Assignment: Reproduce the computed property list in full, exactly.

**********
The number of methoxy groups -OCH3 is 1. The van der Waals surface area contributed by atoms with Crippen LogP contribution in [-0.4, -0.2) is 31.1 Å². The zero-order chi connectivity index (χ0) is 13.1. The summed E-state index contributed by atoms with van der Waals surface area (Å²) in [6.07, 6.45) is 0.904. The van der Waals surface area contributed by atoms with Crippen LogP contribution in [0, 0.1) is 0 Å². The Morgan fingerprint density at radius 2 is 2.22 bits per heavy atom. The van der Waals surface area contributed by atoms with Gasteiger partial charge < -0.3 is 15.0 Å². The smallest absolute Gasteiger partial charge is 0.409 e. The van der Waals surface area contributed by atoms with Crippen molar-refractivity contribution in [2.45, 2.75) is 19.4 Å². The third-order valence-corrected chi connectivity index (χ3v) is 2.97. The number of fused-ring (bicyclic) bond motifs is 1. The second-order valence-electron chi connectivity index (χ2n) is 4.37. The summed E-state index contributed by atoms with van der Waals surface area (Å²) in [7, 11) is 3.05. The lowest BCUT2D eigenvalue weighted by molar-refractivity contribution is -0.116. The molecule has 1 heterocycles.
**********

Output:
The number of methoxy groups -OCH3 is 1. The van der Waals surface area contributed by atoms with Crippen LogP contribution in [-0.4, -0.2) is 31.1 Å². The zero-order chi connectivity index (χ0) is 13.1. The summed E-state index contributed by atoms with van der Waals surface area (Å²) in [6.07, 6.45) is 0.904. The van der Waals surface area contributed by atoms with Crippen LogP contribution in [0, 0.1) is 0 Å². The Morgan fingerprint density at radius 2 is 2.22 bits per heavy atom. The van der Waals surface area contributed by atoms with Gasteiger partial charge < -0.3 is 15.0 Å². The smallest absolute Gasteiger partial charge is 0.409 e. The van der Waals surface area contributed by atoms with Crippen molar-refractivity contribution in [2.45, 2.75) is 19.4 Å². The third-order valence-corrected chi connectivity index (χ3v) is 2.97. The number of fused-ring (bicyclic) bond motifs is 1. The second-order valence-electron chi connectivity index (χ2n) is 4.37. The summed E-state index contributed by atoms with van der Waals surface area (Å²) in [7, 11) is 3.05. The lowest BCUT2D eigenvalue weighted by molar-refractivity contribution is -0.116. The molecule has 1 heterocycles.